By Cathy Hird

Vultures circling low over the pasture is not a good sign. Too often that has pointed to a death, usually a lamb. On the road, a group stands its ground when a car approaches, unwilling to leave their meal. When I see a single bird circling high in the sky with its familiar "v" wing structure, I tell myself it has an important role in the ecosystem. Sometimes, I watch the way one senses the air, moves up and across without seeming to exert any effort at all.

The other day one showed off just outside our bedroom window. On the top of a hydro pole, the bird spread its wings wide, leaned into the sun, stood balanced on this small circle. We could see the breadth of its reach, the spread of its jet-black feathers.

Our skies and trees are full of powerful birds. When in the field cutting hay, I was startled by a sudden swoop and dive of grey-brown, caught the telltale red of the hawk's tail, saw it rise with a mouse in its talons. The swallows who were swinging through the air for the insects moved out of its way.

Another day, it was a kestrel who watched my wake for its meal. In a cloudless blue sky, there was a flash of grey, red and silver. The kestrel hovered in the wind, wings rippling. It slid sideways, and then up, dove as I turned the corner to bale the windrow. I couldn't see if it caught anything.

Ravens seem to have retreated from our farm this summer. All winter, their rough call rang around our barn and shed. Many summers, they too hunt where farm equipment turns up meals.

Once, when the raven dug in the laid-out hay, a red-winged blackbird interfered with its hunt. The tiny bird pounced on the raven's back, darted away from its beak, tormented it until the raven left in frustration. Often, when I was cultivating or disking, a raven would come within two meters of the tractor, digging in the open ground. I got a close-up look at its rough beak and neck feathers. I find it intriguing that it would not come near a person standing on the ground, but did not mind the tractor.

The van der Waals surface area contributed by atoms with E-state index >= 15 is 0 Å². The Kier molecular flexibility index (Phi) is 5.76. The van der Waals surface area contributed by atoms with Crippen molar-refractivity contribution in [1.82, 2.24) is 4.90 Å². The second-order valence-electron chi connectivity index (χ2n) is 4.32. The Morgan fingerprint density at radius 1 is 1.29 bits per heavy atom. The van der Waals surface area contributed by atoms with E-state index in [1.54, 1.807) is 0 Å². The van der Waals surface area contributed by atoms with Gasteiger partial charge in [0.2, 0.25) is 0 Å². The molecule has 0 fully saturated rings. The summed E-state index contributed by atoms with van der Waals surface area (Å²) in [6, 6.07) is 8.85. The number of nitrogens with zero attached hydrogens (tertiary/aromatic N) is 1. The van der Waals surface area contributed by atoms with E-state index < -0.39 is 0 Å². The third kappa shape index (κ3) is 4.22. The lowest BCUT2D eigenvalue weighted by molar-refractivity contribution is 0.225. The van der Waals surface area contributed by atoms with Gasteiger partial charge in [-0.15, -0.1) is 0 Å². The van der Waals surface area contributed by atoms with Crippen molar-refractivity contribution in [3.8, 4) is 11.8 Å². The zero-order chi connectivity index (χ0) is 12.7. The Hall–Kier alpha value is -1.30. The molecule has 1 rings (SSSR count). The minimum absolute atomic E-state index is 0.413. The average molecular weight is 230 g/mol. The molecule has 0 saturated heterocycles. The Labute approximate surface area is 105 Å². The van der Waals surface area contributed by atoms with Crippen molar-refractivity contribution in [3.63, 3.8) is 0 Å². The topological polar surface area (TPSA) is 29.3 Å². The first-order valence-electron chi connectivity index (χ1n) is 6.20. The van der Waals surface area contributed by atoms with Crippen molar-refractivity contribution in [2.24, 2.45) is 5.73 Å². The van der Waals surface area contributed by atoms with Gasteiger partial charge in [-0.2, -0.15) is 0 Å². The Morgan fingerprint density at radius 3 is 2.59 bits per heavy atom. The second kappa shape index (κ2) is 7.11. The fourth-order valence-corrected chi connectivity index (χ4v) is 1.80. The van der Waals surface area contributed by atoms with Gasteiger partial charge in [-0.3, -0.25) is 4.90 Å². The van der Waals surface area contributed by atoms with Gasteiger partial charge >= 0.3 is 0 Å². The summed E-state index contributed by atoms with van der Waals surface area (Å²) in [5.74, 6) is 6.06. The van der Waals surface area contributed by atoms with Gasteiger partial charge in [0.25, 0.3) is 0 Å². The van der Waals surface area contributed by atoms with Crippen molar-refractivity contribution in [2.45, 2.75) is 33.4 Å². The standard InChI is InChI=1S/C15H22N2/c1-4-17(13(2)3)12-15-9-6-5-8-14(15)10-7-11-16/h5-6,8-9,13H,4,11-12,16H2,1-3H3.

Red-winged blackbirds are defiant little things. Their trill sings out before the snow is off the ground claiming territory for a family. I see the pair landing at the top of a cattail, waving in the breeze. They dive down into the grass, to a nest I cannot see. They chase larger birds away from their part of the swamp.

I often see small birds chasing larger ones from their nesting area, but the other day when our barn cat had caught a chipmunk, a swallow dive bombed her. It swooped down at her head, her back, distracted her so the chipmunk jumped away. I suppose the cats are seen as enemies by the swallows that share the barn with them, but I had never seen a bird try to rescue another creature before.

When I went to do chores the other day, the number of swallows that whirled around the stable door seemed to have multiplied. They filled the air with their circling dance. I have a feeling their young have fledged.

The king bird young are still in the nest near our back door. I know this because many times when I come near, I catch sight of one with an insect its mouth waiting for me to pass so it can feed the nestlings.

Hummingbirds are also hanging around the house. They dine on honeysuckle or lilac or comfrey depending what is in flower. Morning glory will come soon, so right through August we will hear the whir of wings, watch the hovering birds.

Early this spring, my daughter summoned me to look at another hoverer. A small orange creature poked its long beak into the phlox. It seemed to have hair not feathers, and it was coloured like a bumble bee. It let us get really close as its wings whirled. An internet search revealed that we had a hummingbird moth sharing our garden.

I saw it again just this week. I wonder if it is new to the neighbourhood or if I had just not noticed it before.

Cathy Hird is a farmer, minister, and writer living near Walters Falls.